Connecticut moved Wednesday toward joining the growing list of states acting to protect consumer data with the Senate’s unanimous passage of a bill that now goes to the House.
The failure of Congress to pass federal privacy legislation has defaulted the issue to state legislatures in California, Colorado, Virginia and now Connecticut, which have had to gingerly approach regulating digital commerce that cross state lines.
Senate Bill 6 would let consumers see which companies are collecting their data and opt out of sales or sharing of that information. Consumers under 16 would have to opt in to data collection.
The final version of the bill is the product of negotiations with industry groups initially opposed to the evolving state-by-state approach and merchants fearful of liability for the actions of web designers or payment processors.
Sen. James Maroney, D-Milford, the co-chair of the General Law Committee, was credited by colleagues in both parties for doggedly leading working groups that produced a consensus on an endlessly complex area of regulatory law.
The fruit of that labor was a genial debate geared to illuminating the workings of the legislation, followed by a 35-0 vote.
The bill is a recognition of the ubiquity of data collection. Our phones and smart watches silently record our movements. Our purchases and internet and TV habits are logged. Our joys and sorrows are posted on social media.
The average child can expect their parents to post 1,300 photos of them on social media by their 13th birthday, Maroney said. And that child will have 70,000 interactions on social media by their teen years.
“Unfortunately, we cannot change any of this,” he said. “The genie is out of the bottle. It would be nearly impossible to put it back in. What we’re doing today is simply saying that Connecticut residents have the right to know what data is being collected about them, how it is being used, and to ask companies to tell companies not to sell their data.”
The bill gives consumers the ability to opt out on the collection of relatively benign data, such as their favorite television shows or dessert. It requires an opt in for more sensitive data to be tracked, such locator data.
“We also tell companies that they cannot sell the data of children under the age of 16 without them opting in — some of the strongest privacy protections for children in the country,” Maroney said.
Companies can continue to collect data used exclusively for the improvement of their products, so long as that data is not shared with third parties, he said.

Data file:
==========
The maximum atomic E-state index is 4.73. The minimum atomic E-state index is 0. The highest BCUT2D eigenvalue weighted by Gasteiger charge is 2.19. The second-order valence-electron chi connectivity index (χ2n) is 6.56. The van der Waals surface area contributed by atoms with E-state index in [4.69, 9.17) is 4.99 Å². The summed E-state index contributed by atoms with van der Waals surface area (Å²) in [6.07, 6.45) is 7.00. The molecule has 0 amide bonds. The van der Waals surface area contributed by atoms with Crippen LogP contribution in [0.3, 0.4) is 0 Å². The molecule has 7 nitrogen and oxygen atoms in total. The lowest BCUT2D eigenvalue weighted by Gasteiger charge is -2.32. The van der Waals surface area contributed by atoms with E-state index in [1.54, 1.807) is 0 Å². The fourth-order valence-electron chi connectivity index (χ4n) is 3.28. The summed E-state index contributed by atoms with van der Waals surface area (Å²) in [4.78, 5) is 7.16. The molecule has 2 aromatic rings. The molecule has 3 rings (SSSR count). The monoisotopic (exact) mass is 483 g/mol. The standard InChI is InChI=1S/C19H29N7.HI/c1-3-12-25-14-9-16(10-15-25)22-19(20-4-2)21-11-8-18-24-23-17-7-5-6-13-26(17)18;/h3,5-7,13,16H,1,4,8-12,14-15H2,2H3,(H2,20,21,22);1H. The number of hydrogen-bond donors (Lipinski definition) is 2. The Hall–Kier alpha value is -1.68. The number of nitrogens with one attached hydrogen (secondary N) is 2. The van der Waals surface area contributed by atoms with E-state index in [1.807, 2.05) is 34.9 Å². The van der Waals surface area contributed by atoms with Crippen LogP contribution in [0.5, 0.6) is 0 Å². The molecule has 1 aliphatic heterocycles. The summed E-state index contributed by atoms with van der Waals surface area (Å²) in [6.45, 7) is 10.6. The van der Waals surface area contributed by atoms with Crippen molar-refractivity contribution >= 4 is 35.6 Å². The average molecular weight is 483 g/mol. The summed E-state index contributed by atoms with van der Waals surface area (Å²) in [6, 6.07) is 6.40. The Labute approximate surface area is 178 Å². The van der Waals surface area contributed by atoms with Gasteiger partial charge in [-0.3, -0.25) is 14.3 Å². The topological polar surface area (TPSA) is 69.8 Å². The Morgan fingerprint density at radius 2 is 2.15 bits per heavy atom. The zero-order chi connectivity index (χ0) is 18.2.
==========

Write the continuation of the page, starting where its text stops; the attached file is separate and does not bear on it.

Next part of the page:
Sen. Henri Martin, R-Bristol, called the debate an education and the bill one of the most important of the session, one whose provisions he would share with his constituents.
“We have a crisis of privacy in our country right now,” said Senate Majority Leader Bob Duff, D-Norwalk, who first tackled the issue in 2017. “People, at this point, have no expectation of any privacy anymore, and there’s something fundamentally wrong with that. People don’t have an expectation of privacy even in their own homes, whether they think the TV is watching them or their smart speaker is listening to them, or their phone is listening to them.”
Maroney said national privacy advocates had been pushing for passage of the Connecticut bill, seeing it as one of the stronger measures. The national goal, he said, is a critical mass of state laws that provide useful guardrails and not merely provide lip service to protecting privacy.
The states have filled a void left by congressional inaction.
“We have waited and waited and waited for the federal government to do something. And they haven’t done anything. They haven’t acted,” Duff said.
Maroney said he has worked with lawmakers in other states for more than a year, trading ideas and negotiating standards with a wide variety of industry groups, nationally and in Connecticut.
He likened the Connecticut bill to one passed in Colorado — less stringent than California’s while stronger than many others. The hospitals and restaurants signed off on the final language in recent days, clearing the way for passage, he said.
Sen. Saud Anwar, D-South Windsor, and Sen. Ryan Fazio, R-Greenwich, said Maroney’s working group has produced an impressive piece of legislation, given the complexities of digital commerce and the competing interests of stakeholders.
But both noted that other perhaps more challenging digital terrain remains to be explored: the impact of social media on children.
“This bill is a starting point,” Anwar said.
One of the Republicans who complimented Maroney also noted that passage of the bill is a beginning, not an end to efforts to protect consumers in a time when an hour rarely passes without leaving a digital footprint.
“What we’re trying to do here is extremely complex,” said Sen. Tony Hwang, R-Fairfield. “This is a good initial start, but obviously it continues to be a significant work in progress.”
Maroney replied, “I would acknowledge that technology advances faster than our ability to regulate it.”